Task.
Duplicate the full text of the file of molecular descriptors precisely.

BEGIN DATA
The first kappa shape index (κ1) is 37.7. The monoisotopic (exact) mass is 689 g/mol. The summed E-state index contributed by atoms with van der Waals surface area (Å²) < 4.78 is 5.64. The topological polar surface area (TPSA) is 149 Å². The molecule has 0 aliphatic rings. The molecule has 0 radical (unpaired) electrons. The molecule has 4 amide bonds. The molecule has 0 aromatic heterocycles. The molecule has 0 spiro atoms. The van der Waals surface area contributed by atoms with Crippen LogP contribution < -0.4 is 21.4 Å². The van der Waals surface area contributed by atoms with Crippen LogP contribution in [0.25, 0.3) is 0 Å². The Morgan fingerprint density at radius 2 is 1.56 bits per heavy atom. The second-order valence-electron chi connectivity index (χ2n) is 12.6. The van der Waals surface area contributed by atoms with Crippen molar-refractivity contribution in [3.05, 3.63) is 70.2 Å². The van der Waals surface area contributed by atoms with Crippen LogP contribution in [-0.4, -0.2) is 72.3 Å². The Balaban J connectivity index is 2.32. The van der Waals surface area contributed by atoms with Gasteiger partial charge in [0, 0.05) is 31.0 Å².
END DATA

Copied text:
The first kappa shape index (κ1) is 37.7. The monoisotopic (exact) mass is 689 g/mol. The summed E-state index contributed by atoms with van der Waals surface area (Å²) < 4.78 is 5.64. The topological polar surface area (TPSA) is 149 Å². The molecule has 0 aliphatic rings. The molecule has 0 radical (unpaired) electrons. The molecule has 4 amide bonds. The molecule has 0 aromatic heterocycles. The molecule has 0 spiro atoms. The van der Waals surface area contributed by atoms with Crippen LogP contribution < -0.4 is 21.4 Å². The van der Waals surface area contributed by atoms with Crippen LogP contribution in [0.25, 0.3) is 0 Å². The Morgan fingerprint density at radius 2 is 1.56 bits per heavy atom. The second-order valence-electron chi connectivity index (χ2n) is 12.6. The van der Waals surface area contributed by atoms with Crippen molar-refractivity contribution in [3.05, 3.63) is 70.2 Å². The van der Waals surface area contributed by atoms with Crippen LogP contribution in [-0.4, -0.2) is 72.3 Å². The Balaban J connectivity index is 2.32. The van der Waals surface area contributed by atoms with Gasteiger partial charge in [0, 0.05) is 31.0 Å².